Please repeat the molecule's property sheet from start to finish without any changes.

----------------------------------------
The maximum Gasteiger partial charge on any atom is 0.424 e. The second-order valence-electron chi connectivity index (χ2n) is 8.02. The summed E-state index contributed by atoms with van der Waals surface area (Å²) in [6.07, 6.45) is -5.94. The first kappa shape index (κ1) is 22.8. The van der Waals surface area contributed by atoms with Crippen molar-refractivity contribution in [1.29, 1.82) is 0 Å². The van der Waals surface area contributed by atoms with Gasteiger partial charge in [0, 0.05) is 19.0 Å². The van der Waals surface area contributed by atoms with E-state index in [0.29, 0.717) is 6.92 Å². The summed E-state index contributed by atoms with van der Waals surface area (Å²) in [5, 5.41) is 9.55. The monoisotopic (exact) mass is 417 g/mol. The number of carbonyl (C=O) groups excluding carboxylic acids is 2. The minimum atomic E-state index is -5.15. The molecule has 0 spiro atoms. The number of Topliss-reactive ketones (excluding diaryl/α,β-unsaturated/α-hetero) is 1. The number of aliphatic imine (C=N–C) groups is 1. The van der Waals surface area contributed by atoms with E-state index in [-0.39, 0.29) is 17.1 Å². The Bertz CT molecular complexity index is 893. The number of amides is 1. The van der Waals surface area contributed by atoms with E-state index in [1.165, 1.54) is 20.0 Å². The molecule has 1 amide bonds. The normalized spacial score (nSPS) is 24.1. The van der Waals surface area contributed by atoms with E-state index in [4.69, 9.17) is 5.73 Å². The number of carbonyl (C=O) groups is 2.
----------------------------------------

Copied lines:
The maximum Gasteiger partial charge on any atom is 0.424 e. The second-order valence-electron chi connectivity index (χ2n) is 8.02. The summed E-state index contributed by atoms with van der Waals surface area (Å²) in [6.07, 6.45) is -5.94. The first kappa shape index (κ1) is 22.8. The van der Waals surface area contributed by atoms with Crippen molar-refractivity contribution in [1.29, 1.82) is 0 Å². The van der Waals surface area contributed by atoms with Gasteiger partial charge in [0, 0.05) is 19.0 Å². The van der Waals surface area contributed by atoms with E-state index in [0.29, 0.717) is 6.92 Å². The summed E-state index contributed by atoms with van der Waals surface area (Å²) in [5, 5.41) is 9.55. The monoisotopic (exact) mass is 417 g/mol. The number of carbonyl (C=O) groups excluding carboxylic acids is 2. The minimum atomic E-state index is -5.15. The molecule has 0 spiro atoms. The number of Topliss-reactive ketones (excluding diaryl/α,β-unsaturated/α-hetero) is 1. The number of aliphatic imine (C=N–C) groups is 1. The van der Waals surface area contributed by atoms with E-state index in [-0.39, 0.29) is 17.1 Å². The Bertz CT molecular complexity index is 893. The number of amides is 1. The van der Waals surface area contributed by atoms with E-state index in [1.165, 1.54) is 20.0 Å². The molecule has 1 amide bonds. The normalized spacial score (nSPS) is 24.1. The van der Waals surface area contributed by atoms with E-state index in [4.69, 9.17) is 5.73 Å². The number of carbonyl (C=O) groups is 2.